Toward a Unified Criminology

  • ISBN13:


  • ISBN10:


  • Format: Paperback
  • Copyright: 2011-11-01
  • Publisher: New York Univ Pr

Note: Supplemental materials are not guaranteed with Rental or Used book purchases.

Purchase Benefits

  • Free Shipping On Orders Over $35!
    Your order must be $35 or more to qualify for free economy shipping. Bulk sales, PO's, Marketplace items, eBooks and apparel do not qualify for this offer.
  • Get Rewarded for Ordering Your Textbooks! Enroll Now
List Price: $30.00 Save up to $3.00
  • Rent Book $27.00
    Add to Cart Free Shipping


Supplemental Materials

What is included with this book?

  • The New copy of this book will include any supplemental materials advertised. Please check the title of the book to determine if it should include any access cards, study guides, lab manuals, CDs, etc.
  • The Rental and eBook copies of this book are not guaranteed to include any supplemental materials. Typically, only the book itself is included. This is true even if the title states it includes any access cards, study guides, lab manuals, CDs, etc.


"Why do people commit crimes? How do we control crime? The theories that criminologists use to answer these questions are built on a number of underlying assumptions, including those about the nature of crime, free will, human nature, and society. These assumptions have a fundamental impact on criminology: they largely determine what criminologists study, the causes they examine, the control strategies they recommend, and how they test their theories and evaluate crime-control strategies. In Toward a Unified Criminology, noted criminologist Robert Agnew provides a critical examination of these assumptions, drawing on a range of research and perspectives to argue that these assumptions are too restrictive, unduly limiting the types of "crime" that are explored, the causes that are considered, and the methods of data collection and analysis that are employed. As such, they undermine our ability to explain and control crime. Agnew then proposes an alternative set of assumptions, drawing heavily on both mainstream and critical theories of criminology, with the goal of laying the foundation for a unified criminology that is better able to explain a broader range of crimes"--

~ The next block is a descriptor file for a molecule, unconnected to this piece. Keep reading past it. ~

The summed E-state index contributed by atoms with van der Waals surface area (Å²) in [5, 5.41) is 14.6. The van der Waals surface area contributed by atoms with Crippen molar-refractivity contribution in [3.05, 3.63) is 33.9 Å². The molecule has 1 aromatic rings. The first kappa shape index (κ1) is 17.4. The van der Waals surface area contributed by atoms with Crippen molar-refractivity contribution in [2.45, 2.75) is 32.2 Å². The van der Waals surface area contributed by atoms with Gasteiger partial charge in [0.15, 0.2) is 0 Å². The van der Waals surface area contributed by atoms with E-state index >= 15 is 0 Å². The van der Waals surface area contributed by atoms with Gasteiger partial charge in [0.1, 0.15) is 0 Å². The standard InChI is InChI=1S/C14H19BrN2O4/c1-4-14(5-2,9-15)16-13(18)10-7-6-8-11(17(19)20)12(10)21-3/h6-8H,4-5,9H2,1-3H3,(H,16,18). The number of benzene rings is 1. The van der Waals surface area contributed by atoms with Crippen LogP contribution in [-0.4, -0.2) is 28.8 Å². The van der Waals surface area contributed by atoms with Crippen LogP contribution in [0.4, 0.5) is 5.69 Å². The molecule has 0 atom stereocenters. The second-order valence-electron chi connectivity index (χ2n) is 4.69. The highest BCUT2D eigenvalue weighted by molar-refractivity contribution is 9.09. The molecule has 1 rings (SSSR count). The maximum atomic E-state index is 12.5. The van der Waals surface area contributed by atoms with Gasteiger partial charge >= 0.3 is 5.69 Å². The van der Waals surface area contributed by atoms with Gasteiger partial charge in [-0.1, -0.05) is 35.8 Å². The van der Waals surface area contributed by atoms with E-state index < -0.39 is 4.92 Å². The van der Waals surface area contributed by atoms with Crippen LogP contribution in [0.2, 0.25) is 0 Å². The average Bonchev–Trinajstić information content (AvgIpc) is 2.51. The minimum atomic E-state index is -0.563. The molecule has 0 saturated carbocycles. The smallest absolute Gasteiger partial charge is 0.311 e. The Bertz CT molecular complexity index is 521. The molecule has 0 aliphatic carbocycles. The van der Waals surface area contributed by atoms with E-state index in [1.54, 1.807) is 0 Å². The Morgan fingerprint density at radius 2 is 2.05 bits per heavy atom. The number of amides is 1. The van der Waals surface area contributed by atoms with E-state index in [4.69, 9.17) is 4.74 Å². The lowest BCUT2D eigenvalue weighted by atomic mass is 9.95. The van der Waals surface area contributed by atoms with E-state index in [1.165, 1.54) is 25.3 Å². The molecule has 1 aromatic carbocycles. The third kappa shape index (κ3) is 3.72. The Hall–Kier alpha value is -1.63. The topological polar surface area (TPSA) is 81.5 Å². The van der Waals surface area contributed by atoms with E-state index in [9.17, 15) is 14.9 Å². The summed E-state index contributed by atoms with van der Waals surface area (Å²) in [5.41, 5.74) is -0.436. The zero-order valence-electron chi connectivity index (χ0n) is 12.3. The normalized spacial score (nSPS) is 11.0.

Author Biography

Robert Agnew is Samuel Candler Dobbs Professor of Sociology at Emory University, President-elect of the American Society of Criminology, and author of many books, including Criminological Theory: Past to Present, Pressured into Crime: An Overview of General Strain Theory, and Why Do Criminals Offend? A General Theory of Crime and Delinquency.

Table of Contents

Prefacep. vii
A Divided Criminologyp. 1
The Scope of the Discipline: What Is Crime?p. 12
Determinism versus Agency: Is Crime the Result of Forces beyond the Individual's Control or Free Choice?p. 44
The Nature of Human Nature: Are People Self-Interested, Socially Concerned, or Blank Slates?p. 72
The Nature of Society: Is Society Characterized by Consensus or Conflict?p. 118
The Nature of Reality: Is There an Objective Reality That Can Be Accurately Measured?p. 167
A Unified Criminologyp. 191
Notesp. 203
Bibliographyp. 217
Name Indexp. 241
Subject Indexp. 249
About the Authorp. 253
Table of Contents provided by Ingram. All Rights Reserved.

Rewards Program

Write a Review